Crag Banyon Saddled with Superhero Woes in Flying Blind

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Flying Blind by James Mullaney, a Crag Banyon Mystery

Crag Banyon is a private investigator cut from the same cloth as Sam Spade and Mickey Spillane. Unfortunately, his world is a Terry Pratchett-like mishmash of Christmas elves, underworld demons, anthropomorphic personifications of ideals -- and superheroes. If it's a science fiction trope, it's just another client to Banyon.

In FLYING BLIND, the latest installment of the Crag Banyon Mystery series from James Mullaney, Banyon has to put aside his hobby -- drinking -- to take on two cases: tailing a husband whose rich, smoldering wife suspects of cheating, and sleuthing out the identity of a super-villain who has taken it into his head to be the arch-enemy of the latest cape-and-tights wearing flying super do-gooder, Minus. (Actually, the identity isn't the issue -- it's Doctor Cohen -- but do you know how many Doctor Cohen's there are in the city? And that's just assuming all the MDs!)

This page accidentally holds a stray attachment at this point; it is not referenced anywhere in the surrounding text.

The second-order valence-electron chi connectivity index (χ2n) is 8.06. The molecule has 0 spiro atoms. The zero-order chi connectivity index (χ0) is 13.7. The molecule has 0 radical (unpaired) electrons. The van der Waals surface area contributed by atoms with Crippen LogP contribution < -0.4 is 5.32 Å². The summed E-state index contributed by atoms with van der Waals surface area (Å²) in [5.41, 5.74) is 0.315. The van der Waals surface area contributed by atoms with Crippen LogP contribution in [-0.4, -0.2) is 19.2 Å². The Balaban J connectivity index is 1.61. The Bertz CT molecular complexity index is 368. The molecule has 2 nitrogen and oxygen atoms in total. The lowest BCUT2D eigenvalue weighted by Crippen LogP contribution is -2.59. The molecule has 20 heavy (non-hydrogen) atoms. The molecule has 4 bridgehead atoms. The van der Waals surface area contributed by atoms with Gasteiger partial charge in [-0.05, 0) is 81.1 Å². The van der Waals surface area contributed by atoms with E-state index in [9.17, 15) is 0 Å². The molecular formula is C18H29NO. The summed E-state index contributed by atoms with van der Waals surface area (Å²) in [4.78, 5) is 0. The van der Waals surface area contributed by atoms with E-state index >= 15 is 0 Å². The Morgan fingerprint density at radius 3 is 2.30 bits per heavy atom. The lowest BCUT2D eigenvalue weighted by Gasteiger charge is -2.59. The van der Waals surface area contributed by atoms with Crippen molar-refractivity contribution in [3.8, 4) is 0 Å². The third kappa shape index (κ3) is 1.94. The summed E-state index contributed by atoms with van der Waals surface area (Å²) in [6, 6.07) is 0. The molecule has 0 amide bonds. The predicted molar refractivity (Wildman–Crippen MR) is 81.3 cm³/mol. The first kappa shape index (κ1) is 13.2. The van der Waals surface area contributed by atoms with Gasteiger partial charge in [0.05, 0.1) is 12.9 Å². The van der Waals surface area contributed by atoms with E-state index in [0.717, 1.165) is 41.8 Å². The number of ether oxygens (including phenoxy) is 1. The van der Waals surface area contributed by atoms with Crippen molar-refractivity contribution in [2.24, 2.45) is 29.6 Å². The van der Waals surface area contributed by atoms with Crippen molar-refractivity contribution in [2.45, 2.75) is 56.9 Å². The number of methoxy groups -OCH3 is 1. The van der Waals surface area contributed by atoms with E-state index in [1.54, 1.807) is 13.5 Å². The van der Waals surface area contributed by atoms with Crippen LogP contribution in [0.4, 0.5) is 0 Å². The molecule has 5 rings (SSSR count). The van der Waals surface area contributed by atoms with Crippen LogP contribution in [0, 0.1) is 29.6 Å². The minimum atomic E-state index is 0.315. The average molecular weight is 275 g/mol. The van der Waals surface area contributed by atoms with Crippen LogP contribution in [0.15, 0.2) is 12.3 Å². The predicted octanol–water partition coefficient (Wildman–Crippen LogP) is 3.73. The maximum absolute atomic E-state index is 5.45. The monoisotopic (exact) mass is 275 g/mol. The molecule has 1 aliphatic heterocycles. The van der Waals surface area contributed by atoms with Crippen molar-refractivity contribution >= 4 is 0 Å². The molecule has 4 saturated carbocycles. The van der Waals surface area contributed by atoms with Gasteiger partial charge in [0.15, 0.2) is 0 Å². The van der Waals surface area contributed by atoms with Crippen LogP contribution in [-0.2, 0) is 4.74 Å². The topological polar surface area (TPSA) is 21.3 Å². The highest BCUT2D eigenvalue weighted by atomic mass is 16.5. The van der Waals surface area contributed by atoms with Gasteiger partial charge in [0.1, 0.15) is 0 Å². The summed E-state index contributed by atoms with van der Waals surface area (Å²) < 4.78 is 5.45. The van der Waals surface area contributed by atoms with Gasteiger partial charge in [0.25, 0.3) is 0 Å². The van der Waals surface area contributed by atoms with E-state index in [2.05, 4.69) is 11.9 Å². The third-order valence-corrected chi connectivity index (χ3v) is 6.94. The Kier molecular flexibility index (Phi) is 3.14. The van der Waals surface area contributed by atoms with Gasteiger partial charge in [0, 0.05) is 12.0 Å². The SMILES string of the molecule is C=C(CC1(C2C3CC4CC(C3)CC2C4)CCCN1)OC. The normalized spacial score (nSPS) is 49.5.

With a saucy, spicy, Spanglish ex-girlfriend tagging along and haranguing him with broken Spanish and ludicrous heels, Banyon saves the city repeatedly (letting the inept Minus take the credit, because it's more believable that way) while chasing down the clues. And as he earns the attention of the evil Doctor Cohen, he must also contend with all the bicycle messengers that Death (with a capital D) keeps leaving in his path. What's it all mean? You'll have to read it to find out.

Mullaney's Crag Banyon Mysteries are always fun to dig into. It's the absurdly extreme version of WHO CENSORED ROGER RABBIT? (Yes, I know the title of the movie, but this is a book review, so I'm referencing the source material instead.) While I've greatly enjoyed the past adventures, and even found much humor in this one, I felt at times that Mullaney was trying too hard in several places to create the most tortuously cynical sentence in all noir fiction. Banyon is nothing if not an erudite man, and he could stand to be a little more terse in his biting barbs lest the reader get lost in a sea of commas. Still, it's worth the reading (and the sometimes necessary re-reading) to fully appreciate the plight of the only sane man in an insane world.

3.5 / 5.0